The Encyclopaedia of Trouble and Spaciousness

Reviewed By  Grasshopper2       April 20, 2015


Author  Rebecca Solnit

ISBN:                 9781595341983
Publisher:         Trinity University Press
Release Date:    


It is seldom that a book comes along that leaves you so impressed.  Rebecca Solnit is gifted in so many ways.  She is gifted as a writer, has a scholarly understanding of many issues, and conveys her thoughts eloquently.

Combining these gifts into a series of essays about places of the world, Solnit makes you immediately want to pack and go and see where her words have been.  Her use of language is superb, and it is often that you re-read and savour the lines.  The observations are in depth, clear and thoughtful.  Best of all, there is a positive overtone to her views of the world, which is carried through the wide range of her stories.

The first essay is titled, “Cyclopaedia of an Arctic Expedition.” It is written in short texts under alphabetical headings, which seems strange until further reading.  Gradually the entries form a cohesive look at the location, wild life and the expedition itself; added to this are the visuals of the place.  “Colour” was a heading under which the author has written, “the world here is in shades of grey verging towards brown, blue, and black, and it’s white; ice, snow, glacier, cloud.” It’s just delightful to read.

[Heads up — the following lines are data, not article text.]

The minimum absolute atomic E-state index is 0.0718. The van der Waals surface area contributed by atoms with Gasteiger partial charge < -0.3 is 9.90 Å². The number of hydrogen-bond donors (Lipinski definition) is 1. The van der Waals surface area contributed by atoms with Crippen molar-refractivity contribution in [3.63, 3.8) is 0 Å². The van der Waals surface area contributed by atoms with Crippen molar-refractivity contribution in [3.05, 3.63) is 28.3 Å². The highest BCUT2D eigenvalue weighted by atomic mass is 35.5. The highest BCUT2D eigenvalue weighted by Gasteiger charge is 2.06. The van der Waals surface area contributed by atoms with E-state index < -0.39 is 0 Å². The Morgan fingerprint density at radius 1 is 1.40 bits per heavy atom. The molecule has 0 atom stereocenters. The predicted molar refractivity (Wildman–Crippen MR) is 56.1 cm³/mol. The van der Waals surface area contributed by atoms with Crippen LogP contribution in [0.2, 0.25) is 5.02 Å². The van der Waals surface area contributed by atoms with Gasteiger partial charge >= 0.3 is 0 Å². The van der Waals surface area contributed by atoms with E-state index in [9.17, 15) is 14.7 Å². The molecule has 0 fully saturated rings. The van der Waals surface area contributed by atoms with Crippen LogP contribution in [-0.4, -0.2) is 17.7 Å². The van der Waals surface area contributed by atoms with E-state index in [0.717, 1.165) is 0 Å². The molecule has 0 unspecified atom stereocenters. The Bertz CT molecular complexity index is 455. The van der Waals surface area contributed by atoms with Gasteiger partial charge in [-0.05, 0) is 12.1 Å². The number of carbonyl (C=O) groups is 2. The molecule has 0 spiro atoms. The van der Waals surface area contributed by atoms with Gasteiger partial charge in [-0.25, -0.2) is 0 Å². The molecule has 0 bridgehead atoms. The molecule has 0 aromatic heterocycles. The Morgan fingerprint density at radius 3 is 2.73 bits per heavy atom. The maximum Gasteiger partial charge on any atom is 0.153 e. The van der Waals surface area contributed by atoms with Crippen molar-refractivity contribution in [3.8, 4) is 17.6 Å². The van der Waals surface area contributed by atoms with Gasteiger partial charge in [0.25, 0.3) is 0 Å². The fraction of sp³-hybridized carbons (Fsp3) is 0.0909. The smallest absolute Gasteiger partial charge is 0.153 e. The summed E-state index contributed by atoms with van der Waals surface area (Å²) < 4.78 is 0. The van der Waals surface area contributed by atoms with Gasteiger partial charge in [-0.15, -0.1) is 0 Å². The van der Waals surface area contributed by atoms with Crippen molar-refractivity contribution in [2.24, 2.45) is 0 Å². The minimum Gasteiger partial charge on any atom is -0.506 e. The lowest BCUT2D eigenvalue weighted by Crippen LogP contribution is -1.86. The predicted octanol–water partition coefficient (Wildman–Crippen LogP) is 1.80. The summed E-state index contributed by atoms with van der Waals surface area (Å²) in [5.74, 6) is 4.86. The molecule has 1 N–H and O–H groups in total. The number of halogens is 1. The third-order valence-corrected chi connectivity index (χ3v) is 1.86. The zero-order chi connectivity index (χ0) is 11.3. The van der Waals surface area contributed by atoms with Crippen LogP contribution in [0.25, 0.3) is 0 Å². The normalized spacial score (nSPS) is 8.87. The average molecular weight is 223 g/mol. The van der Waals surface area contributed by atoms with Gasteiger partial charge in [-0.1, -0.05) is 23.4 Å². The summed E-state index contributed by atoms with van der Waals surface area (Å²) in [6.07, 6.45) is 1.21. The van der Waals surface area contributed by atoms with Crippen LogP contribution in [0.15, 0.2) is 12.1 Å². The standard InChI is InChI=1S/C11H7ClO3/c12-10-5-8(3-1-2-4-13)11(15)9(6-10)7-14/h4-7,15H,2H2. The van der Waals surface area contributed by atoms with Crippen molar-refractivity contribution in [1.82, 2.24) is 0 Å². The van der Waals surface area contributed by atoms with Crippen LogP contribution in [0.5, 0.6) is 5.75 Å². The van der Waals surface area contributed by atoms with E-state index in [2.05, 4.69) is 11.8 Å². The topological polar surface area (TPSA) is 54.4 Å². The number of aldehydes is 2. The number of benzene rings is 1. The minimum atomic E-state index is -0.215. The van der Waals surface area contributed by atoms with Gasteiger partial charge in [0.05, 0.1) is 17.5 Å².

The following essays from around the world deal with an enormous range of issues, always presented with knowledge and understanding as well as a deep awareness of impact.  Environmental issues underpin many of these essays.  Also, her firm belief that people are good, caring and loving, and their acts of love are the submerged part of an iceberg, underneath a capitalist society. 

In the acknowledgements at the end of this book, Rebecca says, “I hope that this book is, for the readers, an adventure.  For its writer it’s a travel journal, a list of experiments, a bouquet of theories…”

The map at the beginning of the book shows how far Rebecca has travelled, and gives a base from which to regard current political and social practices.  An awesome book!